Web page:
Medication, Mental Health, and Children

medicine, children, mental health

Medication and Children’s Mental and Behavioral Health
by Patience Domowski, LCSW

Should I put my kid on medication?

Many parents wonder this when their child is struggling with mental health issues. Is this just a ‘quick fix’? Is medication going to harm the child worse than their diagnosis already affects them? It’s a difficult decision and many parents worry about side affects, addiction, and long term necessity. Many parents have heard horror stories of kids over medicated. The stories in the media are mostly negative, and most of the information about medication that is commonly known isn’t always accurate too. So how does one make that decision?

While it’s a personal decision to be made by the parent(s), and perhaps the child, (if the child is of age to make that decision, such as a teenager), here are some helpful things to consider when trying to decide what the best course of treatment is. Consider some other options for treatment before going the medicine route, except in certain situations, to be discussed below.

Treatment Options

First, try therapy. If your child is able and at least moderately willing to attend sessions, try a behavioral therapist to help with the child’s emotional or behavioral issues. Often the coping strategies taught in sessions are sufficient, and medication is not even necessary. Children with ADHD can learn some tips and tricks to help focus, kids with anxiety can learn some coping skills to calm themselves when anxious, and parents can learn some ways to better manage their child’s behavioral symptoms and emotional distress. Most child behavioral therapists will teach the parents some ways to handle the child’s behavior including ways to help calm the child when they are angry or anxious, and some behavioral strategies such as reward charts and consequences to utilize at home. There are behavioral therapists that are in offices, some that come to the homes, and some that work in the schools. Find out what is best for your child and what is available in your community, by asking your insurance agency, pediatrician, or school guidance counselor for suggestions.

If the problem occurs at school, get help from the school. If the child’s behavior is affecting their schooling whether it’s acting up in class, panic attacks that send them to guidance frequently, or the child is unable or unwilling to complete homework, ask the school for help. The school can evaluate the child to see if they qualify for an IEP for 504. If the child meets the requirements they can get extra formal and informal supports and services from the school district.

What if therapy doesn’t work?

If therapy and school supports are not sufficient, or the child is unable to even participate in therapy or school programs due to their emotional state or extreme behaviors, then it is time to consider medication. The question as to how long to wait to see if therapy and school supports are helpful enough will vary per child, however a few months is often a good time, and asking the school and therapist about this is a good option.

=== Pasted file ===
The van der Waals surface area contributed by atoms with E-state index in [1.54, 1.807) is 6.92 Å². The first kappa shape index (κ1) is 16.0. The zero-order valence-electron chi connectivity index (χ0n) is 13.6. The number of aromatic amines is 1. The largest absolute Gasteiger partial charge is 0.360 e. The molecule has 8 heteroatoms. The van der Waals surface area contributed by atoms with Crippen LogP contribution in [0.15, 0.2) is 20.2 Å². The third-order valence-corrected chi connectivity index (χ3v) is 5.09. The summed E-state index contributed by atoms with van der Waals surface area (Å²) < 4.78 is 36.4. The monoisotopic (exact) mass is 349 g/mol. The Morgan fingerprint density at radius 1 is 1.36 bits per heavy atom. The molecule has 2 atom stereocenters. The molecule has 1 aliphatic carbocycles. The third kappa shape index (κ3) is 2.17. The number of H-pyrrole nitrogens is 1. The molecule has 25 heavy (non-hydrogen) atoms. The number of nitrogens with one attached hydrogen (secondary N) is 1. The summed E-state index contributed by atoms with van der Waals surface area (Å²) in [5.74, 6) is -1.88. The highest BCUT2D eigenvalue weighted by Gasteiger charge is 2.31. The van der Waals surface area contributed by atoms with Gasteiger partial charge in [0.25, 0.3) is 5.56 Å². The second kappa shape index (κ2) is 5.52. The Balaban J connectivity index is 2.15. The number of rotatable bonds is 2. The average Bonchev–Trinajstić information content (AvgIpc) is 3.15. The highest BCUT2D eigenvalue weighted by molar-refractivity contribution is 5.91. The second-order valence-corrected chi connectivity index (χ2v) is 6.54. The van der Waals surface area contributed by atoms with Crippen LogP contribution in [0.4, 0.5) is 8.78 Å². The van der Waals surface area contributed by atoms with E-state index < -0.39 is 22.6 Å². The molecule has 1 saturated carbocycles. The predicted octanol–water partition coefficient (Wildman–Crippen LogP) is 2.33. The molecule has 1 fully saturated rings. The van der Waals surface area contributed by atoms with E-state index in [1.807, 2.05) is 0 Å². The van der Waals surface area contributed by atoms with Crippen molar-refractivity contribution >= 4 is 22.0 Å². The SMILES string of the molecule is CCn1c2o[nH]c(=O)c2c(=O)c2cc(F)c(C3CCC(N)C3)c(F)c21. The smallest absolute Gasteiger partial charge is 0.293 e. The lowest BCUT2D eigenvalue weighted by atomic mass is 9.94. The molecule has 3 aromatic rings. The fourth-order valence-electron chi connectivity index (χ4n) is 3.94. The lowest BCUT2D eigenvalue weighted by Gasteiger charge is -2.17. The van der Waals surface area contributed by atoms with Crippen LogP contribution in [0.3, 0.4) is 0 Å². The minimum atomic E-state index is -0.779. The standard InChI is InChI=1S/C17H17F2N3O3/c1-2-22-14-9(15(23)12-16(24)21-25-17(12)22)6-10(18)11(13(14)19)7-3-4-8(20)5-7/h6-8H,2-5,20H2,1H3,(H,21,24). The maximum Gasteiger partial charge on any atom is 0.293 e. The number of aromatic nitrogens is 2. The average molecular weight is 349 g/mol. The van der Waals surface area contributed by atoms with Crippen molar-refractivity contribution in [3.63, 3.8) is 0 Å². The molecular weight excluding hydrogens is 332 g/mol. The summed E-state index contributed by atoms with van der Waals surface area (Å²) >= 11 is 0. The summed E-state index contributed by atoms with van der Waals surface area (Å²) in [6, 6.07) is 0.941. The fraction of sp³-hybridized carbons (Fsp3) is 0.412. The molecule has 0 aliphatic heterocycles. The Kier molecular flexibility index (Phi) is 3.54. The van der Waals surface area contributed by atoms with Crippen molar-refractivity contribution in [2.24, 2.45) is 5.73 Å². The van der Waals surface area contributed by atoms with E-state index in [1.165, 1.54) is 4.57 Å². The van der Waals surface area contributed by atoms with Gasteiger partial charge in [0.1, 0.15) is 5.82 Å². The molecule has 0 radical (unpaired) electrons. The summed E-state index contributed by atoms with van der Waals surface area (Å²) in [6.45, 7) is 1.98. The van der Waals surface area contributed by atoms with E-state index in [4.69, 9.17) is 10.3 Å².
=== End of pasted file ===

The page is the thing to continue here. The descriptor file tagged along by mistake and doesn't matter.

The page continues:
For example after several months of school interventions the child is still unable to focus, has frequent anger outbursts and can’t seem to control them, or other issues, it may be time to consider another path of treatment. Or after several months of therapy the anxious or depressed child is not seeing results, they are unable to do the skills at home, or the results are very minimal, they may need medication to help them achieve the ability to try the skills learned at home or school.

Do children ever absolutely have to be on medication or aren’t candidates for therapy?

Technically no, you never ‘have’ to put your child on medication, but sometimes it is strongly advised. Not every child qualifies for or would benefit from the same types of therapies. There are different options to consider to see what best fits your child’s needs. Some children need high levels of care such as hospitalization, or residential treatment, while most only need outpatient (office-based) therapy, or home based therapy.

In some cases it may be necessary to start medication immediately, prior to implementing other treatment options. If the child is extremely suicidal, has severe panic attacks on a very frequent basis, cannot focus or sit down long enough to learn in school or participate in therapy, or their behaviors are so extreme they include aggression, inability to reason (think logically), or have dangerous behaviors such as severe aggression or impulsivity, it may be imperative to start medication before, and in conjunction with, other treatment options. Sometimes children are too affected by their symptoms to even learn coping strategies in therapy or to learn and respond to school that they need something to settle them down before they can try other options.